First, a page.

Supplements that claim to improve appearance have grown in popularity in the past decade. From 2011 to 2020, the percentage of Americans who reported taking a hair, skin and nail vitamin in the past month rose from 2.5% to 4.9%.
But experts warn about side effects and dangers. Skin, hair and nail supplements often contain much more biotin than the human body needs, for example, a research paper published in the Journal of the American Academy of Dermatology has found.
High doses of biotin “can alter test results that healthcare providers may order, like thyroid testing, cardiac testing [and] potentially even vitamin D testing,” Dr. Rebecca Hartman, an assistant professor of dermatology at Harvard Medical School and one of the authors of the paper, tells CNBC Make It.
The daily recommended dose of biotin for adults is 0.03 milligrams. In some cases, supplements had 650 times that amount, according to the U.S. Food and Drug Administration.
High levels of biotin to that degree can potentially lead to false diagnoses of hyperthyroidism and affect doctors’ abilities to detect heart attacks in patients, Hartman told TODAY in June.
Dr. Adam Friedman, chair of dermatology at the George Washington University, says these side effects can sometimes be deadly. “Someone died because a heart attack was missed [during testing],” Friedman explains, saying that the patient’s troponin levels weren’t showing any sign for concern. “They weren’t elevated in this one individual who was taking a biotin supplement for hair growth.”
Biotin, or vitamin B7, is commonly found in most foods and multivitamins, so people rarely need supplements, anyway, says Friedman. “If you were biotin deficient, you wouldn’t be going to Walgreens to buy a bottle of biotin,” he says. “You’d probably be in the hospital.”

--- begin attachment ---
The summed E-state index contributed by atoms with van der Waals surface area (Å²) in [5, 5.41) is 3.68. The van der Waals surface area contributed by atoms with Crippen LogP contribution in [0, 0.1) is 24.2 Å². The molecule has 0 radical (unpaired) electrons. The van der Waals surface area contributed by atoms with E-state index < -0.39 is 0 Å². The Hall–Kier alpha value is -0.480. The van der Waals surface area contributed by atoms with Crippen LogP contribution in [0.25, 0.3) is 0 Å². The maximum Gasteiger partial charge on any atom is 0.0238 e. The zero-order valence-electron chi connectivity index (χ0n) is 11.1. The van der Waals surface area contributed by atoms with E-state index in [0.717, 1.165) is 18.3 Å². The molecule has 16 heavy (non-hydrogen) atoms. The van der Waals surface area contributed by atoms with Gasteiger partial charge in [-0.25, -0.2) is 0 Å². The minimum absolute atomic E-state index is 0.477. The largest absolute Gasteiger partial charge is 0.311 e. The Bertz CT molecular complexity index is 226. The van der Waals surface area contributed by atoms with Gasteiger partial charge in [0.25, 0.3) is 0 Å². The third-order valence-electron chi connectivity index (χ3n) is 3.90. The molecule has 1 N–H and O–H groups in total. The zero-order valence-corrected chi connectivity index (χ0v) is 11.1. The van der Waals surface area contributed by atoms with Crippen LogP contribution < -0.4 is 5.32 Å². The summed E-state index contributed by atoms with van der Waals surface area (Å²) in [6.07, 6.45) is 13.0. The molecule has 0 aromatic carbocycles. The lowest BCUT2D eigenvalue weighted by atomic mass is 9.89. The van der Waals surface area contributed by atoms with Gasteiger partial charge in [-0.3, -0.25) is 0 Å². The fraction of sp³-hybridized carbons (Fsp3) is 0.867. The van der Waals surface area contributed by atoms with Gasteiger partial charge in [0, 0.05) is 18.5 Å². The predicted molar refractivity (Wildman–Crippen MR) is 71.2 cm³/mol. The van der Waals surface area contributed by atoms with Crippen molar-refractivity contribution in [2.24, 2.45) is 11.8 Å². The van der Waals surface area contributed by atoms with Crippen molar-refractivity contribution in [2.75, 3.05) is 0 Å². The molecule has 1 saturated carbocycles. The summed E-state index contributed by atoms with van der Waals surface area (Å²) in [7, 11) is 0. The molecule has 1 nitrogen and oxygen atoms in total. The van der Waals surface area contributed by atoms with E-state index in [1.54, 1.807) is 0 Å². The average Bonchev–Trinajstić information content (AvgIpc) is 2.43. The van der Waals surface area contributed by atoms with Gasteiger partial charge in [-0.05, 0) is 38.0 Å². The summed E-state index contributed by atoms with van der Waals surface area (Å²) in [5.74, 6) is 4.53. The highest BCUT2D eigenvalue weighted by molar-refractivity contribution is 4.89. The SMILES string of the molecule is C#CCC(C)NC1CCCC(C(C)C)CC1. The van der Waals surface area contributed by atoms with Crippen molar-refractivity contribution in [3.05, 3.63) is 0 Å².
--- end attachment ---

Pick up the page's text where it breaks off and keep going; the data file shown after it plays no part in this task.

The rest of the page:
Claims that suggest biotin is good for hair, skin and nail health are mostly anecdotal, Hartman says, adding, “Most Americans are getting the small amount needed already through their daily diet.”
While preliminary data shows that collagen may make your skin healthier, Hartman says more research is required to solidify that claim.
Regardless, a well-rounded diet is the most natural and safest way to get “beauty” nutrients like biotin and collagen, the researchers agree.
Foods that are rich in biotin include:
These foods help promote collagen production:
- Bone broth
- Fruits, leafy greens, and root vegetables for vitamin C, zinc, and copper, which help produce collagen
Before taking any supplement, it’s important to ask yourself these questions:
- Does it actually have the active ingredients it claims to have?
- What evidence supports using this particular amount of this particular product?
- Is this a trusted company to buy this specific product from?
- Has it been third-party tested, and does it contain any contaminants?
- Have I checked in with my doctor before taking it?
Collagen supplements, which are often touted as a skin health aid, can often be taken without undue concern — but when tested, many popular brands contained toxic heavy metals like lead and mercury, Hartman and other dermatologists note.
Taking collagen probably “won’t hurt,” Friedman adds, “but we have so little guidance on giving recommendations in respect to the right dose.”
For him, this is the bottom line: “I tell my patients, please don’t take [biotin]. To me, there’s really no added benefit, only potential harm.”
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